DATA JOURNALISM; the essential tool

Now a common fabric of journalism, Data Journalism (DJ), like all aspects in the realm of journalism practice, has to continuously adapt and keep up with the maturing digital market. This creates challenges for those invested in DJ but also excitement as it means innovation and creativity, ensuring journalism will continue to progress and adapt to its digital environment.

The creation of ‘Global Editors Network’, where ‘data journalists, editors and their teams’ come together, ensures exchanges of ‘best practice and new models’ will be shared internationally as well as challenges shared to overcome.

DJ requires updated ‘digital literacy’ by both the journalist and their audiences. Growing these skills can take time, and with digital media and technology changing rapidly, there is a greater need for us as students to be aware of these changes.

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An additional challenge is the reluctance that exists by journalists to invest financially into DJ, carrying out journalistic practice that truly enters into the more deep-rooted issues of inequalities in their countries, especially those in developing countries. The counter argument though is that there are journalists who are transforming traditional journalism, and embracing DJ to uncover ‘corruption and mismanagement hidden just below the surface and citizens are hungry for accountability’.

Data journalism provides transparency to its citizens. Just recently, Ben Wellington, a ‘quantitative analyst’ revealed that the NYPD had been issuing parking fines to cars that were legally parked. His investigative analysis brought up several other issues, including questions of ‘open data’ but also demonstrated the power that is held by a data-driven investigative journalist and what difference they can make to citizens along with consumers purchasing decisions.

 

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The Time of Digital Media dives to Audience Fragmentation?

Due to the rapid growth of the Internet and other digital media, the life pattern of people changed dramatically. However, there are some problems due to the development of the digital media, people are able to found the same channel or program or information even they come from different parts of the world but some media of TV or internet becomes less useful for them compare to the local ones they indeed need. In this circumstance, audience fragmentation is generated.

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Audience fragmentation can be found in any aspect, from TV to the internet. For example, Chinese New Year Gala, one of the most important TV show, attracts more than 80% of the people to watch it. However, this program can also be watched by other country’s customer, but the things may change as they have no idea about the Chinese language, Chinese culture and so on. The same thing happens to online shopping or advertisement when Asian food was popular sold in Asian countries, those other countries have much less demand for those products and less advertisement demand. Therefore, when the audience actually found the media but less information is needed as they are not useful nor interesting. This kind of situation will lead the audience to audience fragmentation.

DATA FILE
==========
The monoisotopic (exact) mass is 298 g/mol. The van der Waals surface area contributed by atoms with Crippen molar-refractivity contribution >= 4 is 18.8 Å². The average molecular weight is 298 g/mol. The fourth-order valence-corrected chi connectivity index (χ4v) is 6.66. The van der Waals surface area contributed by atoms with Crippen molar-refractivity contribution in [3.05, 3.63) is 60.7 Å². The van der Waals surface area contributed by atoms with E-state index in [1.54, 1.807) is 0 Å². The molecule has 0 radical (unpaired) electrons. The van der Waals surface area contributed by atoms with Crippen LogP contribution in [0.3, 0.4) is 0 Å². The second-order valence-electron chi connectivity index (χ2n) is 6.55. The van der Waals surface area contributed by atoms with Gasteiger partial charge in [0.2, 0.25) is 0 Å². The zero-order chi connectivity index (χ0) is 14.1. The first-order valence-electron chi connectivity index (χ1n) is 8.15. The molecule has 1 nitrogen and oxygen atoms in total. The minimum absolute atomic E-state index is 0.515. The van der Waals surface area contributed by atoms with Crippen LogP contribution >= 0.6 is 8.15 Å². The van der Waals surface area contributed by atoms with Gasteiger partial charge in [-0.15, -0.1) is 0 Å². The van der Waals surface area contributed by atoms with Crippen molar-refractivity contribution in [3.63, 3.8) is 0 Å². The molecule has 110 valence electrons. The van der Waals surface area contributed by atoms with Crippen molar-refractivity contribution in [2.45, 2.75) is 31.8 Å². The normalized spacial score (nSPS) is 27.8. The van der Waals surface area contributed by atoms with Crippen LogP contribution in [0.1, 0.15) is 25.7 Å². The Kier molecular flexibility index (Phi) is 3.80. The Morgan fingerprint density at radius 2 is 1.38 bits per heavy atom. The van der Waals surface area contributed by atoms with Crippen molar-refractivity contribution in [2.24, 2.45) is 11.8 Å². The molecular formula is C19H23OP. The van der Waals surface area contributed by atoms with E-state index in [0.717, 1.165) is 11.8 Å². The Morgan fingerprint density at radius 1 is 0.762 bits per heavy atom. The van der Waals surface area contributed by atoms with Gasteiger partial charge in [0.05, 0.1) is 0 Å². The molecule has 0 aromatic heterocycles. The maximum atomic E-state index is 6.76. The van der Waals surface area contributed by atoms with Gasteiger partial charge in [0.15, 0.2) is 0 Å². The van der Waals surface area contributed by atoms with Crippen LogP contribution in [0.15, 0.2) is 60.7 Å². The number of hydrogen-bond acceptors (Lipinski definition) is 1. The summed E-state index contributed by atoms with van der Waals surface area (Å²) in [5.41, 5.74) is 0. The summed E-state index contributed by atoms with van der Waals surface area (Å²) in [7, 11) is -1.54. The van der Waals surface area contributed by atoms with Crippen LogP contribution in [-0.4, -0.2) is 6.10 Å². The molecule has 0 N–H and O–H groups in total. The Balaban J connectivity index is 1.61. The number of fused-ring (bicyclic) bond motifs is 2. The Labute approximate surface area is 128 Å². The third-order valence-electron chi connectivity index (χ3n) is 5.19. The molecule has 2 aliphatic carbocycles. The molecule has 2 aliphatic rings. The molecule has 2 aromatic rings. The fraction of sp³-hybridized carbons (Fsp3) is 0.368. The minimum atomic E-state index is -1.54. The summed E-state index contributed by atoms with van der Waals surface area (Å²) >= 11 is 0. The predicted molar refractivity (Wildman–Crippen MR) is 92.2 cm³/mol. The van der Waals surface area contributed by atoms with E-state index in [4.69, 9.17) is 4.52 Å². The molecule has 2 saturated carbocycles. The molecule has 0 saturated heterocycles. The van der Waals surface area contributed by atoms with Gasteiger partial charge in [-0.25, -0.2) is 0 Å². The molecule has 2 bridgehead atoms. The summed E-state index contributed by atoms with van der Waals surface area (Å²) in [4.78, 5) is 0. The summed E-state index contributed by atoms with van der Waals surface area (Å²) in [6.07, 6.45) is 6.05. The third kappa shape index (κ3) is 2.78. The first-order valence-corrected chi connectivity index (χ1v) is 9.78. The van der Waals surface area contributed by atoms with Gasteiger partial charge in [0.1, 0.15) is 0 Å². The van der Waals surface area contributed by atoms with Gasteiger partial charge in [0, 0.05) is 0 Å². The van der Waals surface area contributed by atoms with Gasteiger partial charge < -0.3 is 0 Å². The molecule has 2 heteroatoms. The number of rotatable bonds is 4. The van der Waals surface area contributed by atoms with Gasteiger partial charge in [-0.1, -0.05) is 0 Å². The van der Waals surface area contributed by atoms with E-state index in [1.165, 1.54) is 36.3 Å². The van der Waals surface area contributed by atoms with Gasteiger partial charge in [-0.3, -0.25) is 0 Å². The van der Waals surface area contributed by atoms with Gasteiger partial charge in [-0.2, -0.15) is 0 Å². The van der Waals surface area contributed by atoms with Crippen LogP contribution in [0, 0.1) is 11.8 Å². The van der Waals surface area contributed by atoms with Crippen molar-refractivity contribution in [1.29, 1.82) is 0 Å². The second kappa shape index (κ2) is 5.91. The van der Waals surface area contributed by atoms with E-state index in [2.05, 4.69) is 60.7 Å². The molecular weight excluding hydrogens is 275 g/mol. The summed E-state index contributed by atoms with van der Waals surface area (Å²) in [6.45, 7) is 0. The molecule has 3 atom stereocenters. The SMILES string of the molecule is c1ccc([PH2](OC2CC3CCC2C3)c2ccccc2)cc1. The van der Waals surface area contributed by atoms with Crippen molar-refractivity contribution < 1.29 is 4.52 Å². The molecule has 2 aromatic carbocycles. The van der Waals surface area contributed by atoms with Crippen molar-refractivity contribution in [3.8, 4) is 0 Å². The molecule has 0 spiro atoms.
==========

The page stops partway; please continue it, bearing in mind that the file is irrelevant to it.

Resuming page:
The paper by James G. W et al gave a third approach by tracking TV and internet usage to understand where the audience fragmentation happened. However, the result shows that audience fragmentation has already become a serious problem in the digital media. Therefore, I think the media should be focused on the once that be concerned by local people more to reduce this audience fragmentation situation.

News Video; The Most Effective Form of News in Social Media?

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source: http://www.ajplus.net

As we all know, the traditional news media in the form of newspapers and magazines have begun to decline. This decline is not only affected by the rise of the internet but especially the rise of social media. Nowadays, we are constantly wired to our social media via our gadgets, especially smartphones. In Australia alone, the number of smartphone users in 2017 is estimated to reach 16.6 million, while the worldwide number is estimated to exceed 2 billion users.

Surely, smartphones and social media have changed the way we produce and consume news. However, one form of news in social media has certainly picked up more pace compared to a news article: video.

In a study conducted by Steensen (2011), he found that there are three assets that have the greatest impact on online journalism, namely: hypertext, interactivity, and multimedia. But according to him, multimedia, including video, was “the least developed of the assets offered to journalism by internet technology”.

Now, that study was conducted six years ago. Fast forward to 2017, videos have become the king of online journalism, especially in social media.

News videos such as the ones from AJ+, an online news channel run by Al Jazeera Media Network, are amongst the most popular and the most shared and/or retweeted by social media users. This is a stark contrast to some news that are relatively heavy in text.

Example:

News on President Trump’s meeting with Chancellor Merkel, which generates thousands of reactions and shares

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compared to this report on Trump’s presidency, which only generates hundreds of reactions and shares

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It needs to be stated that these two posts from AJ+ were posted around the same time.

Is social media news video the future of journalism? Who knows, but it surely has changed the way we produce and consume news now.

Do you regularly consume news via social media video? If you do, then what are your thoughts?